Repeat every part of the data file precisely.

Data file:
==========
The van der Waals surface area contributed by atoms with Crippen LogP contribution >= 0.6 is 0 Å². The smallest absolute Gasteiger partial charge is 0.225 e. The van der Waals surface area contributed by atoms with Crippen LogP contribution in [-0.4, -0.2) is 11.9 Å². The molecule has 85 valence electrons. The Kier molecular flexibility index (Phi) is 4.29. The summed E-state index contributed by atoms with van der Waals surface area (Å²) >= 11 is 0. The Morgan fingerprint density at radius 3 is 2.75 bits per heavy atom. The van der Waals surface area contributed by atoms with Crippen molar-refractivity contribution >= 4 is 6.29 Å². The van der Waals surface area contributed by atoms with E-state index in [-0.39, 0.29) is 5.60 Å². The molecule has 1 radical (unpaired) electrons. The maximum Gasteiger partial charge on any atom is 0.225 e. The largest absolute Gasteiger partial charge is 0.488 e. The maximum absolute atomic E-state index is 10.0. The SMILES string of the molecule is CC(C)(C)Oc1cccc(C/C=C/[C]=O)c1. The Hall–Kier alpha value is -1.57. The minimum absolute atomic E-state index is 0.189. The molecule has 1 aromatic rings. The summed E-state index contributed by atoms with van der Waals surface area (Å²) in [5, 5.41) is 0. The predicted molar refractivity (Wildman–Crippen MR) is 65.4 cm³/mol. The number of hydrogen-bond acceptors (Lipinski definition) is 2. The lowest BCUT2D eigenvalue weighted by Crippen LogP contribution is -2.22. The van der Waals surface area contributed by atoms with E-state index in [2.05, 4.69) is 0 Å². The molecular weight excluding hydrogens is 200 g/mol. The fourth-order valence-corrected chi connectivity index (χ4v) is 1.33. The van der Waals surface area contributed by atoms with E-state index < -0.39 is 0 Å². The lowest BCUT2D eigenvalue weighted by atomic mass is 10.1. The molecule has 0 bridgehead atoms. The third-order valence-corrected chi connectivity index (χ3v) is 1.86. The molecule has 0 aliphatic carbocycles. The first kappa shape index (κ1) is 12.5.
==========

The van der Waals surface area contributed by atoms with Crippen LogP contribution >= 0.6 is 0 Å². The smallest absolute Gasteiger partial charge is 0.225 e. The van der Waals surface area contributed by atoms with Crippen LogP contribution in [-0.4, -0.2) is 11.9 Å². The molecule has 85 valence electrons. The Kier molecular flexibility index (Phi) is 4.29. The summed E-state index contributed by atoms with van der Waals surface area (Å²) >= 11 is 0. The Morgan fingerprint density at radius 3 is 2.75 bits per heavy atom. The van der Waals surface area contributed by atoms with Crippen molar-refractivity contribution >= 4 is 6.29 Å². The van der Waals surface area contributed by atoms with E-state index in [-0.39, 0.29) is 5.60 Å². The molecule has 1 radical (unpaired) electrons. The maximum Gasteiger partial charge on any atom is 0.225 e. The largest absolute Gasteiger partial charge is 0.488 e. The maximum absolute atomic E-state index is 10.0. The SMILES string of the molecule is CC(C)(C)Oc1cccc(C/C=C/[C]=O)c1. The Hall–Kier alpha value is -1.57. The minimum absolute atomic E-state index is 0.189. The molecule has 1 aromatic rings. The summed E-state index contributed by atoms with van der Waals surface area (Å²) in [5, 5.41) is 0. The predicted molar refractivity (Wildman–Crippen MR) is 65.4 cm³/mol. The number of hydrogen-bond acceptors (Lipinski definition) is 2. The lowest BCUT2D eigenvalue weighted by Crippen LogP contribution is -2.22. The van der Waals surface area contributed by atoms with E-state index in [2.05, 4.69) is 0 Å². The molecular weight excluding hydrogens is 200 g/mol. The fourth-order valence-corrected chi connectivity index (χ4v) is 1.33. The van der Waals surface area contributed by atoms with E-state index < -0.39 is 0 Å². The lowest BCUT2D eigenvalue weighted by atomic mass is 10.1. The molecule has 0 bridgehead atoms. The third-order valence-corrected chi connectivity index (χ3v) is 1.86. The molecule has 0 aliphatic carbocycles. The first kappa shape index (κ1) is 12.5.